The Genesis of Ecommerce 

In the aftermath of the pandemic, consumers are more tech-savvy and the bar for customer expectations continues to be set higher. In the past, if it took 10 days or more to receive an order, consumers might have been okay with it. Those days are long gone. Brands are expected to communicate with customers effectively about when their package is going to arrive and make good on that promise. 

Brands want to be able to leverage experience, infrastructure and location to meet consumer demand. So how do they get inventory closer to consumers? More and more brands are outsourcing their geographic expansion to broaden their reach, increase the speed of delivery and boost customer satisfaction.  

Partnering with a third-party logistics provider (3PL) can help brands manage their multi-node network more efficiently — enabling them to provide a reliable experience for their customers from the moment an order is placed to when the package arrives at the doorstep.  

Customer X-Factor  

With customer loyalty so closely linked to the consumer appetite for on-demand shopping, speed and accuracy are essential. A quality 3PL partner understands consumer expectations for shopping timelines, and works with its carrier partners large and small to get the product to the customer within the indicated timeframe. According to Fresh Relevance’s 2022 data pulse, a third of U.S. consumers will switch retailers if items are out of stock, and nearly 40% will switch brands or products. 

But customer satisfaction goes beyond shipping timelines. There’s a tangible experience to opening an aesthetically pleasing package. A skilled 3PL works to capture the essence of a brand in its packaging and understands how that kind of attention to detail can be a differentiator.

Another way to gain a competitive edge is through sustainable fulfillment practices, and the multi-node strategy is enabling brands to reduce their carbon footprint by shortening last-mile delivery.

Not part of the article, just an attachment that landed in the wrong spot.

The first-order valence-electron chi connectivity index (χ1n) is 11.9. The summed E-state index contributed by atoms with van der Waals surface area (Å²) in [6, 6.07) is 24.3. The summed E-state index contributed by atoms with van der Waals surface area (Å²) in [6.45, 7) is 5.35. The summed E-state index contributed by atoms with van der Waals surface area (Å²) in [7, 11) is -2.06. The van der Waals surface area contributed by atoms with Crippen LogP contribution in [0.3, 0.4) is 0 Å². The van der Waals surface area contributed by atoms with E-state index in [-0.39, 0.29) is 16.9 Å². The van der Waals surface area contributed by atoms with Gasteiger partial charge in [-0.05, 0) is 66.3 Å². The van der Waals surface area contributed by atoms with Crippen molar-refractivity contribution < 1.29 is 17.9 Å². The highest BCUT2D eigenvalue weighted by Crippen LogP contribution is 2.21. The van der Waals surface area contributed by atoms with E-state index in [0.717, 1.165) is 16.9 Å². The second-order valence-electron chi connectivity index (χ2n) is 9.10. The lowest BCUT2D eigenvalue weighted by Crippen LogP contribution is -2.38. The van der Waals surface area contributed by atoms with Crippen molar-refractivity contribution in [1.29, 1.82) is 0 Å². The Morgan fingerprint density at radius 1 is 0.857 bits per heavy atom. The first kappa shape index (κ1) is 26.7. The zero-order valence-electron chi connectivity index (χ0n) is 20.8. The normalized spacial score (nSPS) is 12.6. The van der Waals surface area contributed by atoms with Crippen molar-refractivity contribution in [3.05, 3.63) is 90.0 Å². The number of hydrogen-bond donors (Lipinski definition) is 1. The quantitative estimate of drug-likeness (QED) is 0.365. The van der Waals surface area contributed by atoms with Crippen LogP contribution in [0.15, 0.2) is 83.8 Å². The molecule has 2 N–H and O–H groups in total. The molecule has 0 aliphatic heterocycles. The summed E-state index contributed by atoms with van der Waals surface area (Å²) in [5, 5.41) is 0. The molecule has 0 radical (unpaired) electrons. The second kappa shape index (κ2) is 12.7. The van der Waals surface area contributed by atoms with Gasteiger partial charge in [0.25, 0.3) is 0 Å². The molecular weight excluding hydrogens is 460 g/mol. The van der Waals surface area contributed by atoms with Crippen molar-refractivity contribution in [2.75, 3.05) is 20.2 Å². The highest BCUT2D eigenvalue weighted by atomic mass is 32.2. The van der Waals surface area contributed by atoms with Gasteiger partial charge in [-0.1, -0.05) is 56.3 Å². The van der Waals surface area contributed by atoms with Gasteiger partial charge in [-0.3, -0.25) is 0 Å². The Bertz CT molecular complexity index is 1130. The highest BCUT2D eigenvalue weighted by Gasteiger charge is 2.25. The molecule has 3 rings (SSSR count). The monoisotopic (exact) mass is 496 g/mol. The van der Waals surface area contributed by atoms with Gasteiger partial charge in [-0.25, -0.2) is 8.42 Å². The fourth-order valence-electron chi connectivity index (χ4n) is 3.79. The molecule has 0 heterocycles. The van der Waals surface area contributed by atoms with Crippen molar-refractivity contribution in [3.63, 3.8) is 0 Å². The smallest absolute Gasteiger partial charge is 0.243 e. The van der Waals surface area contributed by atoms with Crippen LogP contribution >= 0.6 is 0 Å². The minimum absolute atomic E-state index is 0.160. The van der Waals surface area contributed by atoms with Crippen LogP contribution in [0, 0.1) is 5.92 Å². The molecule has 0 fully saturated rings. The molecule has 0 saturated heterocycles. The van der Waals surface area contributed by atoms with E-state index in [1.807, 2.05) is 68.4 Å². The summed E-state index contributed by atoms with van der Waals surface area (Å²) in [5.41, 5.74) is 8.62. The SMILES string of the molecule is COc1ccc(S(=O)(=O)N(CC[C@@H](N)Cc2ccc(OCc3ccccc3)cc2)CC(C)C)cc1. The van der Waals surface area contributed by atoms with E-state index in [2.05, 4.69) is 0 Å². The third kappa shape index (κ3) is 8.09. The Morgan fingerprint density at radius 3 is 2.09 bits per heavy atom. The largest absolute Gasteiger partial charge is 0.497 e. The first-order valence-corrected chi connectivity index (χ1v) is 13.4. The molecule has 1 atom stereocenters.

When outsourcing, it’s important to pick a provider that can scale to perform during your busiest time. A 3PL offers experience, scalable infrastructure and a diversified fulfillment network that all work together to ensure the success of your critical peak season.  

Customer satisfaction is more important than ever in this uncertain market,, and partnering with a 3PL to manage your multi-node fulfillment network through the pick, pack, and ship process can help brands deliver a memorable customer experience that will breed loyal customers. 

Having the support of a 3PL allows brands to free up in-house resources to focus on what they do best — product development, marketing and concentrating on their customers. And then their 3PL partner delivers on those promises. 


As VP of Marketing and Solutions at PFS, Michael Wright oversees all project management activities, strategic alliances and global marketing efforts. Applying more than two decades of experience in ecommerce, he leads PFS’ efforts to develop customized, brand-centric solutions that enable our clients to thrive in today’s digital-first retail landscape.